Shared by Tara
Shared by Tara
David Kluey commented once more…
As a result of this unfortunate mishap, I was always intrigued with Vampires, leading to my flight in 2012 in UK with Matt Hampton of The Vampire Preservation Group. In 1948 many people were quite interested in viewing a propellor less aircraft actually fly. We watched in awe as F/O Hodgins aircraft slowly spiralled downward from a high altitude with no attempt to recover. Personally, I have always believed he was probably unconscious at the time. The original Vampires became known for oxygen system failures and were not fitted with ejection seat systems at that time.
Someone who commented on this original post.
As an 8 year old lad and my dad with 412 Transport Squadron in Rockcliffe, I sat on the hill overlooking the runways and witnessed the crash of Vampire jet #17037 on June 11, 1948, piloted by F/O Rooney Hodgins approx. 1/2 mile off the east end of the runway in the bush. Now in my mid 70’s, I never forgot that horrible site. Also, I finally flew in a Vampire T-11 in UK in 2012. What a memory.
Paul-Émile Piché’s granddaughter sent me this message.
This is some brief info that I found on Rooney Alexander Hodgins. Please see below.
April 3, 1923 Campbell’s Bay, Québec – June 11, 1948 in Ottawa, ON
Death: Jun. 11, 1948
Hodgins – As the result of an accident on Friday, June 11, 1948, Flying Officer Rooney Alexander Hodgins, DFC and Bar, beloved son of Mrs. Moletta Hodgins, of 123 Albert street and of the late Alexander E. Hodgins, in his 26th year.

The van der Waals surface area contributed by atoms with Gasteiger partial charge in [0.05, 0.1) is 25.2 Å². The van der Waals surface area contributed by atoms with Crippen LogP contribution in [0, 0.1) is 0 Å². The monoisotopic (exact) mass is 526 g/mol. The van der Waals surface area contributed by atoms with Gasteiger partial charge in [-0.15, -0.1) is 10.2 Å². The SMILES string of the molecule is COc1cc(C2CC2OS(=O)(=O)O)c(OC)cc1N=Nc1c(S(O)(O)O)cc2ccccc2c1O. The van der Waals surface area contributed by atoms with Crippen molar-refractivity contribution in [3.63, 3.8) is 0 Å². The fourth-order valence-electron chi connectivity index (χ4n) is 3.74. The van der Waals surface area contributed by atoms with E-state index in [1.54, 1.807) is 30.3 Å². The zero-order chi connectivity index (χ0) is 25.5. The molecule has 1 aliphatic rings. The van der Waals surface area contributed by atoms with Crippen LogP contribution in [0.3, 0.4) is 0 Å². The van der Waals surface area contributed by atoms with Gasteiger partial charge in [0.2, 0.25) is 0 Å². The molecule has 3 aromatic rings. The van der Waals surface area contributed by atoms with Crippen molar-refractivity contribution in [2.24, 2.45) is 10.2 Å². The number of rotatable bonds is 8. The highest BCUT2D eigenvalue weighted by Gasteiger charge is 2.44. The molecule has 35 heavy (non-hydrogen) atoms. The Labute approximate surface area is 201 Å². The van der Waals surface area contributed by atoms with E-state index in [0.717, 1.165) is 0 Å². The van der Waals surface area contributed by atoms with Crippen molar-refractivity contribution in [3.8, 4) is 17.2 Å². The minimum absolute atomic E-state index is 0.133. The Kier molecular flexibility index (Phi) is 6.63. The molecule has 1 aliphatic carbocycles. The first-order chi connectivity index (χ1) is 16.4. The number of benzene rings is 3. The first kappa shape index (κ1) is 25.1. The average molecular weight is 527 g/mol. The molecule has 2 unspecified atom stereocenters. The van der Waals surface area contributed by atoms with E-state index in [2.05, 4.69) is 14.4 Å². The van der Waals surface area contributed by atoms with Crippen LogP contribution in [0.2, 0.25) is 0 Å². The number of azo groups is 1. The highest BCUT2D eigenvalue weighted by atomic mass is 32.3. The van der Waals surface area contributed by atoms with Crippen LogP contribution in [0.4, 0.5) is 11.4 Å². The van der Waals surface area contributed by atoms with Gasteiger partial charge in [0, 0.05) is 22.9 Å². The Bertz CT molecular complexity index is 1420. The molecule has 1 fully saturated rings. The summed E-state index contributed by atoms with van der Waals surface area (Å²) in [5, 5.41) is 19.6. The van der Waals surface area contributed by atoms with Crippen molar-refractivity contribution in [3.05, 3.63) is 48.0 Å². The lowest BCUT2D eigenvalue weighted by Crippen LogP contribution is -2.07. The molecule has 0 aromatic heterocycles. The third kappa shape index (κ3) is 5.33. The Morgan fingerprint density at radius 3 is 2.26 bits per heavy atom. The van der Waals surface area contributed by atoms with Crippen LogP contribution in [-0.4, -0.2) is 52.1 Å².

Virtual War Memorial
Canada Veterans Hall of Valour
Hodgins was repatriated to Canada in December 1944. He retired from the RCAF in September 1945, but rejoined in May 1946. On June 11, 1948, Flight Lieutenant Hodgins was killed in a flying accident with a Vampire Jet which crashed
The first two fatalities involved very experienced pilots. They were Flying Officer Rooney Hodgins, killed June 11, 1948, and Squadron Leader Stanley Broadbent, killed June 18, 1948. Not surprisingly, pilots soon expressed misgivings. Wing Commander R.W. McNair, writing on Aug. 31, 1948, reported: “During recent flights at 25,000 feet for periods up to one and a half hours, I experienced serious deteriorations of vision due to frosting of the inside canopy and windscreen. In fact, during one flight the restriction became so great that I was totally unable to map read or see other aircraft in the formation.”